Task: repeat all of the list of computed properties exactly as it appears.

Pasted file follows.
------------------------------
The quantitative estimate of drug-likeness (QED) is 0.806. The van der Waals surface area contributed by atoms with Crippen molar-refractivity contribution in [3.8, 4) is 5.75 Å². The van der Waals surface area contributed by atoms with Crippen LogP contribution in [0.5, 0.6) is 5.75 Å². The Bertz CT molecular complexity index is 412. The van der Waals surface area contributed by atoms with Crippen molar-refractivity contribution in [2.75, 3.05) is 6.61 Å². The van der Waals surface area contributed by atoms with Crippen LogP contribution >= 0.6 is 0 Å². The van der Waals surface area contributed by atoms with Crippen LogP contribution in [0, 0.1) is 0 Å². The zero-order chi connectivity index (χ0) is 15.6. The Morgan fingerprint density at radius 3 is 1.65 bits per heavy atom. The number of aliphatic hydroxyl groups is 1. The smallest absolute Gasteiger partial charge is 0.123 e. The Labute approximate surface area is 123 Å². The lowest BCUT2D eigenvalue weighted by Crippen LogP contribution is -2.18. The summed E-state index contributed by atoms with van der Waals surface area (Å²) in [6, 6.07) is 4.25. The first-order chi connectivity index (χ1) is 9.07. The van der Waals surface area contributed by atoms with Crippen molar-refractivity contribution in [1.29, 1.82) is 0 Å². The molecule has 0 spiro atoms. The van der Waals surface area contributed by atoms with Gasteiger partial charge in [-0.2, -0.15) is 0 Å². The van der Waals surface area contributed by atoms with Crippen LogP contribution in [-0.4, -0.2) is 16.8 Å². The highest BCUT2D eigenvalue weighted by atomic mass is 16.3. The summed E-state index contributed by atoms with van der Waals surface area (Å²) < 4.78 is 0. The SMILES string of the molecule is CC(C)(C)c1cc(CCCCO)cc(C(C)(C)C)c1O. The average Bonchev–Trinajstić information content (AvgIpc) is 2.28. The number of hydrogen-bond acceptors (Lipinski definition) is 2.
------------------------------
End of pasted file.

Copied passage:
The quantitative estimate of drug-likeness (QED) is 0.806. The van der Waals surface area contributed by atoms with Crippen molar-refractivity contribution in [3.8, 4) is 5.75 Å². The van der Waals surface area contributed by atoms with Crippen LogP contribution in [0.5, 0.6) is 5.75 Å². The Bertz CT molecular complexity index is 412. The van der Waals surface area contributed by atoms with Crippen molar-refractivity contribution in [2.75, 3.05) is 6.61 Å². The van der Waals surface area contributed by atoms with Crippen LogP contribution >= 0.6 is 0 Å². The van der Waals surface area contributed by atoms with Crippen LogP contribution in [0, 0.1) is 0 Å². The zero-order chi connectivity index (χ0) is 15.6. The Morgan fingerprint density at radius 3 is 1.65 bits per heavy atom. The number of aliphatic hydroxyl groups is 1. The smallest absolute Gasteiger partial charge is 0.123 e. The Labute approximate surface area is 123 Å². The lowest BCUT2D eigenvalue weighted by Crippen LogP contribution is -2.18. The summed E-state index contributed by atoms with van der Waals surface area (Å²) in [6, 6.07) is 4.25. The first-order chi connectivity index (χ1) is 9.07. The van der Waals surface area contributed by atoms with Crippen molar-refractivity contribution in [1.29, 1.82) is 0 Å². The molecule has 0 spiro atoms. The van der Waals surface area contributed by atoms with Gasteiger partial charge in [-0.2, -0.15) is 0 Å². The van der Waals surface area contributed by atoms with Crippen LogP contribution in [-0.4, -0.2) is 16.8 Å². The highest BCUT2D eigenvalue weighted by atomic mass is 16.3. The summed E-state index contributed by atoms with van der Waals surface area (Å²) < 4.78 is 0. The SMILES string of the molecule is CC(C)(C)c1cc(CCCCO)cc(C(C)(C)C)c1O. The average Bonchev–Trinajstić information content (AvgIpc) is 2.28. The number of hydrogen-bond acceptors (Lipinski definition) is 2.